1. Employees should only ever be defaulted into a superannuation account if they are new to the workforce or don't have an existing account.
  2. Employees without a superannuation account should be presented 10 "best in show" funds to choose from within 60 days. If no choice is made after that time they will defaulted into one of these 10.
  3. The "best in show" super funds shortlist will be judged by an independent expert panel to ensure they deliver the best outcomes for their potential members.
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Productivity Commission super report: SMSFs with less than $500,000 perform poorly

Updated 10 Jan 2019 — 10:08 AM, first published at 12:00 AM
Self-managed superannuation funds with less than $500,000 perform "significantly worse" on average than regular funds, the Productivity Commission says.
The commission previously named $1 million as the point at which SMSFs tend to be broadly competitive with industry and retail funds.
But in its final report to government and after further modelling, the commission has revised the figure downwards to $500,000.
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Productivity Commission super report: Cleaning up the $2.7tn super industry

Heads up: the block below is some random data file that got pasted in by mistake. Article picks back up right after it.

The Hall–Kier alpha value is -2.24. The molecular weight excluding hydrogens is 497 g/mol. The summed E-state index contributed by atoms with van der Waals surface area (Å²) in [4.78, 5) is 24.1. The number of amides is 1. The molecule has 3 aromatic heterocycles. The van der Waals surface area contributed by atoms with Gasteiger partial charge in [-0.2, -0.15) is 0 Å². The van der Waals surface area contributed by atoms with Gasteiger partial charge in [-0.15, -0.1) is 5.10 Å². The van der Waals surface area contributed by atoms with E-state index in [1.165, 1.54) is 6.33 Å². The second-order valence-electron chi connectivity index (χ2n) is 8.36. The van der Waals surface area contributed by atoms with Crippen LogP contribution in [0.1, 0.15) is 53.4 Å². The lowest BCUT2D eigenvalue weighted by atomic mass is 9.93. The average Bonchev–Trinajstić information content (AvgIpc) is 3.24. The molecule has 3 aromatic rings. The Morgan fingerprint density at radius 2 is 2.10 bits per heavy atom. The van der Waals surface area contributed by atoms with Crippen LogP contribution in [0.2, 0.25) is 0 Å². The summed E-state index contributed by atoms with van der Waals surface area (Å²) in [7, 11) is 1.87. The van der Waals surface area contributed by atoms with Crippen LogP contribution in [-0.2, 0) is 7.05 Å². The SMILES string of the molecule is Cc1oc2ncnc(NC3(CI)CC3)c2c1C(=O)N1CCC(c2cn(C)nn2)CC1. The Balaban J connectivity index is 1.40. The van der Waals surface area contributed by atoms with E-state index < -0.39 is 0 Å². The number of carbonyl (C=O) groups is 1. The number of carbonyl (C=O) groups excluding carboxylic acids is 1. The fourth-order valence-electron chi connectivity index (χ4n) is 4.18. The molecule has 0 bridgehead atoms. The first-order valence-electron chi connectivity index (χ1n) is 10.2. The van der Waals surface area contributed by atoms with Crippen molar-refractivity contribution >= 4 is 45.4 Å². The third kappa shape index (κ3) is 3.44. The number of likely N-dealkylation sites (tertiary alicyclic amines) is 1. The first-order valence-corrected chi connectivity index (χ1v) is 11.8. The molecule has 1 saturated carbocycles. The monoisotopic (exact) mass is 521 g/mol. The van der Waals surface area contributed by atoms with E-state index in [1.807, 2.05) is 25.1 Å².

10 Jan 2019 — 12:00 AM
One of the deeply shameful industry secrets exposed by the Hayne royal commission was the shabby complicity between major financial institutions and super fund trustees that resulted in millions of people being trapped in high-fee, poor-performing legacy superannuation products.
Large financial institutions, of course, were obviously loath to move customers out of these high-fee accounts because to do so not only would shrink their own fee revenues but could upset their tied financial advisers, who were still allowed to pocket trailing commissions from these long-standing accounts, even after such commissions were banned after 2014.
Meanwhile, it was dismaying to see how trustees — who are supposed to act in the interests of super fund members — were so easily swayed by the arguments of the financial firm that offered the product.